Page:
But it's not just a big night for the A-listers invited.
The Met Gala, which takes place every year at New York City's Metropolitan Museum of Art, also creates opportunities for the stars' stylists, hair stylists, makeup artists and manicurists to show off their talents.
But who creates these looks and what goes into each one?
To find out more, ABC News spoke to Only Agency artists Frederic Aspiras, Arlene Hinckson and Penny Lovell.
Penny Lovell, stylist
"I really enjoyed the aspect of doing fashion on somebody who wears it rather than photographing it," Lovell explained. "It was great."
"It's a custom dress, so we've been working on it for a while, discussing shape, fabric and color," she said, adding that "you're obviously respectful that the house has a certain style and you don't expect them to do something outside of that wheelhouse.
"This dress feels very much a part of the designer that she's going with, but because it's the Met, it's one of those times where there's also room for creative risk," she continued. "It's incredibly exciting and very special."
Lovell said that for Byrne, whose style tends to be feminine and laid back, experimenting with new looks is a treat.
"She's very confident and not worried what people think," Lovell said. "She loves [fashion]."
Today, their prep will only take a few hours, Lovell said, which is similar to how long it takes Byrne to get ready for an awards show. They'll start by collecting accessories -- jewelry and shoes -- and seeing which looks best with the dress. Hair and makeup will follow, though many of those ideas have been sketched out ahead of time, too.
And, Lovell added, because Byrne has worked with the same team for many years, the process feels like "a nice get together."
"It's very relaxed! There's music - we'll have a lovely afternoon getting ready and then she'll go!" she said. "It's a pleasure."
Frederic Aspiras, hair stylist
"When you find a client that you connect with so much that they believe in and understand your work and creative process, it is such a blessing," Aspiras told ABC News. "So many people don't know what they want, and with her, we have this really great trust."
Over the years, Aspiras has collaborated with the singer for award shows, red carpets, and yes, her Golden Globe-winning turn on "American Horror Story: Hotel." But the Met Gala presents a new slew of opportunities and challenges, he said.
"It is a little different than any event because it’s a themed event and because it’s going to be watched and picked apart by millions. It’s a little more special," he said. "It becomes a really amazing project and it inspires so many people around the world so it’s really cool. It starts early and it ends really, really late."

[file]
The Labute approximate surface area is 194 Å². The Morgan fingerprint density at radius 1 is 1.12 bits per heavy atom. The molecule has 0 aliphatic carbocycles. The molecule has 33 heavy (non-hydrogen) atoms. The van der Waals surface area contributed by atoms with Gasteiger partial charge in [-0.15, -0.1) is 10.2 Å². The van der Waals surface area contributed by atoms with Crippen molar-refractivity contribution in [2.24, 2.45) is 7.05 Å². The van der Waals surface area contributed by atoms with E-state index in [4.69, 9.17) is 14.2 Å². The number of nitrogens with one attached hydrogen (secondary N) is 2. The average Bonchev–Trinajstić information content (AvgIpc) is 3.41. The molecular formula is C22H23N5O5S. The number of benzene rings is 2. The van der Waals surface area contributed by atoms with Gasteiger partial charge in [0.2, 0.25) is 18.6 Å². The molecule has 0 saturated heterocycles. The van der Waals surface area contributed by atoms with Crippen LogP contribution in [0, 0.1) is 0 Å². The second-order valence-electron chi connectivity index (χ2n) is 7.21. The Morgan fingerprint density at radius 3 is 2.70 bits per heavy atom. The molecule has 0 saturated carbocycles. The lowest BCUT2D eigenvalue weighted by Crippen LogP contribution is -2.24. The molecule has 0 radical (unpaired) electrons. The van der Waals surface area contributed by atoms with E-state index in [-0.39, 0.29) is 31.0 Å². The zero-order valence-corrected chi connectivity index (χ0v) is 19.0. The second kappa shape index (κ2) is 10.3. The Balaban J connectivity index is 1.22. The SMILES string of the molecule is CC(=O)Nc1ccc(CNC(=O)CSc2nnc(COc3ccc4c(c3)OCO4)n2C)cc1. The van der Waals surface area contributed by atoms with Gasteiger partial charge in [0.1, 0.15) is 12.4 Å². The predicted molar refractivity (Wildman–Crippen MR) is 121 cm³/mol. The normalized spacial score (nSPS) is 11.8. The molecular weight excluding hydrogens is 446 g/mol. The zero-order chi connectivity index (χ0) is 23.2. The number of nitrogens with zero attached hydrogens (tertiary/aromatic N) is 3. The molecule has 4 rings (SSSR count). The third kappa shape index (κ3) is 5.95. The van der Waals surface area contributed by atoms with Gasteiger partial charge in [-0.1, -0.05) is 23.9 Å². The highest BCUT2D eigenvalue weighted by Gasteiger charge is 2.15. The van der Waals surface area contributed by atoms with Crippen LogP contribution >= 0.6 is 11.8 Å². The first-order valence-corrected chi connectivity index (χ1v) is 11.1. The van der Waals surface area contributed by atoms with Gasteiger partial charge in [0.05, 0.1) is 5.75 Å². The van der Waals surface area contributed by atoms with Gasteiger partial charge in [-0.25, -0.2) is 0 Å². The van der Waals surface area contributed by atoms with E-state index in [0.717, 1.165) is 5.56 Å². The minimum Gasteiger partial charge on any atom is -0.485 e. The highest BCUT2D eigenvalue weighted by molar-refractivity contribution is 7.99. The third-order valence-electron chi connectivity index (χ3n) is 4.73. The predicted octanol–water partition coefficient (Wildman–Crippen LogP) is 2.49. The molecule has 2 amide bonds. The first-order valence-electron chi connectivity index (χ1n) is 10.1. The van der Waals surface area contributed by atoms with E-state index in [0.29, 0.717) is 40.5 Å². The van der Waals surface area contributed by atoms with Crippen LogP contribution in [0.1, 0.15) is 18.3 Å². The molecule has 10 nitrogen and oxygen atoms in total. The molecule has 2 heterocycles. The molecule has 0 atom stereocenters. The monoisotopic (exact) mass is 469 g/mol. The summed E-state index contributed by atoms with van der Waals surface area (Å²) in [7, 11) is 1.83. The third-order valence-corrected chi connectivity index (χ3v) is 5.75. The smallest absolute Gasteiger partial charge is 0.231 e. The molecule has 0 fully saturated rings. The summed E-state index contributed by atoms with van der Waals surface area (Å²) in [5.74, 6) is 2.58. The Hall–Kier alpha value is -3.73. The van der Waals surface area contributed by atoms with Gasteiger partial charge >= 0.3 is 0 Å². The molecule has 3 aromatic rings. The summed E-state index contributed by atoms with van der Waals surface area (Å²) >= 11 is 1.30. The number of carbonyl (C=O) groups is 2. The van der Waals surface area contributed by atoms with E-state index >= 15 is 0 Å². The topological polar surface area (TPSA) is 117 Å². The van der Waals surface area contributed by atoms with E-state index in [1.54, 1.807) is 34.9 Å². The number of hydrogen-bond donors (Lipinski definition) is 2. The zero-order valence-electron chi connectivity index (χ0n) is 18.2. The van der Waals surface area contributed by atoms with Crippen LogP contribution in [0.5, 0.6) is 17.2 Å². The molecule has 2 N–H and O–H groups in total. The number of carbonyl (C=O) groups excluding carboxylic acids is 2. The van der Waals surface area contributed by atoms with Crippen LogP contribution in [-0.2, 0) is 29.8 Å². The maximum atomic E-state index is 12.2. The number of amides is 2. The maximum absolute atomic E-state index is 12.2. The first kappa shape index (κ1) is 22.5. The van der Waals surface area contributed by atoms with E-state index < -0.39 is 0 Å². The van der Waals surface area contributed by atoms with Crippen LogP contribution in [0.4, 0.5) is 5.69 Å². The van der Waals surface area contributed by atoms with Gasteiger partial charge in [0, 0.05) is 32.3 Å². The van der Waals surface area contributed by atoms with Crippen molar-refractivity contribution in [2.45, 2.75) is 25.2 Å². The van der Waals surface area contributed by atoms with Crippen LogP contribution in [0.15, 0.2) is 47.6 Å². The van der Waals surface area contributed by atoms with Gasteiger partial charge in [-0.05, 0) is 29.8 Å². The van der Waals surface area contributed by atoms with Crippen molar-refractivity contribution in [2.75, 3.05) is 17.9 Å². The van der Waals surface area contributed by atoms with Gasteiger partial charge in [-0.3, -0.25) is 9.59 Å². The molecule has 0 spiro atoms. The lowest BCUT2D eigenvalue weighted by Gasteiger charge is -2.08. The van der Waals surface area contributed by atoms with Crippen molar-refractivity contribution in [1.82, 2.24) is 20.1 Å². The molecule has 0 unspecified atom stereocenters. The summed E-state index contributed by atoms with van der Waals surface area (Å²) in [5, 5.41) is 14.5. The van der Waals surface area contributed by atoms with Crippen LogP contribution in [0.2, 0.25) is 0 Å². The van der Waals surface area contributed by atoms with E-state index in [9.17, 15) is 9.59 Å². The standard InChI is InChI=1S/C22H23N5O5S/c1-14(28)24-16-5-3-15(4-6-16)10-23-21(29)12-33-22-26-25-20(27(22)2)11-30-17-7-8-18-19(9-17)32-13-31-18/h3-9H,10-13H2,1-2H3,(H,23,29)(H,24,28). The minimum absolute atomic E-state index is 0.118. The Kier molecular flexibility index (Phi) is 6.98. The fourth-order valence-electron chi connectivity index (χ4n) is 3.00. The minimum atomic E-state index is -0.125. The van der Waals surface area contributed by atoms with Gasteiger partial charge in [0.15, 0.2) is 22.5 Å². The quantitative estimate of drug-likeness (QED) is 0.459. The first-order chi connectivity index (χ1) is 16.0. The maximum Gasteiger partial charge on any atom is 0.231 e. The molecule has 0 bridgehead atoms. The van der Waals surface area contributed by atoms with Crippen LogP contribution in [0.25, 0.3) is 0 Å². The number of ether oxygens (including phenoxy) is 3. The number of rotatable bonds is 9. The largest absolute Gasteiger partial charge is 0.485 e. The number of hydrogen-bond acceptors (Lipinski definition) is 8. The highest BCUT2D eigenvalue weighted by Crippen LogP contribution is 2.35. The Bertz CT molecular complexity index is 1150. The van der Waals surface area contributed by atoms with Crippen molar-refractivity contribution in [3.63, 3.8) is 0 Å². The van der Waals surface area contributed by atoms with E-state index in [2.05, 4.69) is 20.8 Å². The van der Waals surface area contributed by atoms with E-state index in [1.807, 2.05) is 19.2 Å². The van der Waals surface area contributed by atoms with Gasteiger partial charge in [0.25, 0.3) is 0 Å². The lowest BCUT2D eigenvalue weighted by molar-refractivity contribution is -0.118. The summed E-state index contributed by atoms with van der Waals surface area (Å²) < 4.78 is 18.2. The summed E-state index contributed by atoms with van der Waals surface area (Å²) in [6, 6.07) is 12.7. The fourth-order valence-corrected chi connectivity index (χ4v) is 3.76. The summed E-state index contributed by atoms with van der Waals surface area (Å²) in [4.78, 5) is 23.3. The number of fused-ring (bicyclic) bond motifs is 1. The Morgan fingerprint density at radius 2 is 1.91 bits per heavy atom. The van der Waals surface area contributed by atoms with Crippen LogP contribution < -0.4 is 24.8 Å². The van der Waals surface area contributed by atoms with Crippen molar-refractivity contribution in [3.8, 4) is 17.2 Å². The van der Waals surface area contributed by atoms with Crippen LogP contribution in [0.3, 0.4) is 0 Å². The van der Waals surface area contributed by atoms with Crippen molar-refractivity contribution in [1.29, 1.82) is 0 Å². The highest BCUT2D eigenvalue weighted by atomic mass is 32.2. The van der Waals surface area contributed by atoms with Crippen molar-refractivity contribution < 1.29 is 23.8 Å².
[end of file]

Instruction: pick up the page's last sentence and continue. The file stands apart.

Aspiras said he comes up with ideas ahead of time, knowing full well that the final product will be a collaboration between Gaga, the designer, the makeup artist, the manicurist and himself. He also does a lot of prep work with hair and wigs in advance, he said, to make sure his concepts are viable.
This year, Aspiras said he expects to meet up with Gaga at 8 or 9 a.m. and work on the look with the rest of her team until it's time for her to leave for the red carpet. The dressing room, he noted, is a "peaceful" space replete with candles and music, and in total, he expects to style her for between one to three hours, depending on the intricacy of the work. Last year, for example, he spent two hours crocheting Swarovski crystals into her hair and layering it with black paint.
"Most of the designers have a vision and you have to respect that vision and you have to work with it but you also have a chance to collaborate and bring ideas to the table," he said. "A lot of designers love to hear what you think."
No, he wouldn't give any hints about what to expect from this year's look, but, he added, he's coming armed with a number of concepts, so anything is possible.
"It's not my first rodeo!" he said with a laugh.
Arlene Hinckson, manicurist
Arlene Hinckson has been obsessed with makeup since she was a little girl, when she observed her mother at work as a beautician. At 10, she used her mother's supplies -- fishnets, bobby pins, brushes -- to create one-of-a-kind nail art, and now, at 40, she's made a career of it.
"I do personal clients as well as set work so some days I’ll have nothing to do and other days I'll have three photo shoots or one long shoot. It depends," she said. "Every day is different but I'm always on the move with my cart and my kit.”
Over the years, Hinckson has worked with singers, models, and actresses and has created looks so intricate that they've taken up to two hours to complete. ("That one had Swarovski crystals with a few hand-painted freehand designs," she said.) For the Met Gala, she'll be collaborating with Oscar winner Brie Larson, to whom she was introduced through her agency.
"I just can't wait to meet her," gushed Hinckson, who has been brainstorming ideas for days. "I got the call that it was her and I was like, 'Are you kidding me?' I was praying to the nail gods."
Though Hinckson wouldn't divulge what to expect from Larson's nails, she did say that her general rule of thumb is that everything should look precise. But what's most important, she said, is that her clients are happy and comfortable with the look.
As for Larson, "her style is pretty clean, but she might appreciate a touch of flair, too. I'll do a few looks and set them out to see what she likes," Hinckson explained. "On Monday, I'll see exactly what she's wearing and go from there."
"You really have to pay attention to your client's style: her earrings, her shoes, her jewelry, if she's wearing any at all," she added. "You have to read between the lines."